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And this becomes particularly important when the purpose of military action extends beyond self-defense or the defense of one nation against an aggressor. More and more, we all confront difficult questions about how to prevent the slaughter of civilians by their own government, or to stop a civil war whose violence and suffering can engulf an entire region.

I believe that force can be justified on humanitarian grounds, as it was in the Balkans, or in other places that have been scarred by war. Inaction tears at our conscience and can lead to more costly intervention later. That’s why all responsible nations must embrace the role that militaries with a clear mandate can play to keep the peace.

– Barack Obama, Nobel Peace Prize Acceptance Speech.

This is Obama, and therefore the United States for which he speaks, endorsing the ‘strong’ version of the Responsibility to Protect (R2P) which justifies intervention outside, and without recourse to, the UN.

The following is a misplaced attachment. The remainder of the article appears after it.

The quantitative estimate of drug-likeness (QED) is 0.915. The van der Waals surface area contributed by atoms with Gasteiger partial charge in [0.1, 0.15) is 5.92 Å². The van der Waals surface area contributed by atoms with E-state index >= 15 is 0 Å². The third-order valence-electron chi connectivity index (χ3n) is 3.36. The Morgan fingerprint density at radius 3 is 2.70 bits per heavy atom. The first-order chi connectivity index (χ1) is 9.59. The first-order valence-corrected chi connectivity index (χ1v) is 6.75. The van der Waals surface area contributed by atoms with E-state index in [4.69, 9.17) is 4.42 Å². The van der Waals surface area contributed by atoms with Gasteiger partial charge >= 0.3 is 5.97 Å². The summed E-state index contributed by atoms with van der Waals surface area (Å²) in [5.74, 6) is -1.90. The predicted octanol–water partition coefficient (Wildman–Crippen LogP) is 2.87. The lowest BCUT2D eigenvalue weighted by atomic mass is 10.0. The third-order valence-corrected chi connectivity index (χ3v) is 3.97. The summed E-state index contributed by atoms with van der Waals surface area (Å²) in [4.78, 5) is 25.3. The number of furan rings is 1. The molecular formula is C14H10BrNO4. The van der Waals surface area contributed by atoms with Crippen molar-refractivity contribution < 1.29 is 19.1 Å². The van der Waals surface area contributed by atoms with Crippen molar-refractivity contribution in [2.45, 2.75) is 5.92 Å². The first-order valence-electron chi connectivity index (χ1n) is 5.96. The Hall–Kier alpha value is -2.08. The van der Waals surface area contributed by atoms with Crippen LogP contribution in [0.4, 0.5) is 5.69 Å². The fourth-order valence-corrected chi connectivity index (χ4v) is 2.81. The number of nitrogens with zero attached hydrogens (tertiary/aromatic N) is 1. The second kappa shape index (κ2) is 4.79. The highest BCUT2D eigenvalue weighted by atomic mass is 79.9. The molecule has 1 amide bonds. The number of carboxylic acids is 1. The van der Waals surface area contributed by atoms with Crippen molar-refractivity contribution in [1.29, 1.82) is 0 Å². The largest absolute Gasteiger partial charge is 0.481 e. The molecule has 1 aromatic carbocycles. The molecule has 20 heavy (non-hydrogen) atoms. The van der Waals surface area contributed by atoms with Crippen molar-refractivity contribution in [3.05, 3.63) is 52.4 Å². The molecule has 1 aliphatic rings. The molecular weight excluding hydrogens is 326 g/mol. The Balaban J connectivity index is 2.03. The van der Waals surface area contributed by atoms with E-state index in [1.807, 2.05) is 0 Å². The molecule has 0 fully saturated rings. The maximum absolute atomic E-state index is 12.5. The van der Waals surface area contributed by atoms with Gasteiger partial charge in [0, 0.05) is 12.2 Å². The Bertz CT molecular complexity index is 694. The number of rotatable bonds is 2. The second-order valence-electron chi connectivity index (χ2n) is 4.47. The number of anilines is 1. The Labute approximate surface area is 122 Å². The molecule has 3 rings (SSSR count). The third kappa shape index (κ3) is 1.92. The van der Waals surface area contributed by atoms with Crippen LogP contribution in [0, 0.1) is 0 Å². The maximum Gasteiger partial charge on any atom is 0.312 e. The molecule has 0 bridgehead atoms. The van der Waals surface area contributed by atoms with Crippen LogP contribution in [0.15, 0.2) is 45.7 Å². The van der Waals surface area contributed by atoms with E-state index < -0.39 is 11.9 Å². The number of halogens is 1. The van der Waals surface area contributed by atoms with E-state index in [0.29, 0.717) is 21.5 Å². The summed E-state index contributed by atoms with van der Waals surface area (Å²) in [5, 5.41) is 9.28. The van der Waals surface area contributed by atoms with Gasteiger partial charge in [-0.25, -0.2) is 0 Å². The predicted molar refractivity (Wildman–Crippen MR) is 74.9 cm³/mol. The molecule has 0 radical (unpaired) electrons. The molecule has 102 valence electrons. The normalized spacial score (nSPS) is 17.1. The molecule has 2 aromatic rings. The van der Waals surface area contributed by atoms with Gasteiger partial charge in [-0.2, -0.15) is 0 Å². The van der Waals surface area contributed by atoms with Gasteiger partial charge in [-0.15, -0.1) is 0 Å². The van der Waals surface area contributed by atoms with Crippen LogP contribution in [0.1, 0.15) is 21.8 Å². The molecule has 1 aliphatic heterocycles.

The R2P principles were first developed by the International Commission on Intervention and State Sovereignty  in the December 2001 report "The Responsibility to Protect.  The aim of the R2P doctrine in relation to the law of war is to provide a  legal  basis for "humanitarian intervention" : the intervention by external actors (preferably the international community through the UN) in a state that is unwilling or unable to prevent or stop genocide, massive killings and other massive human rights violations.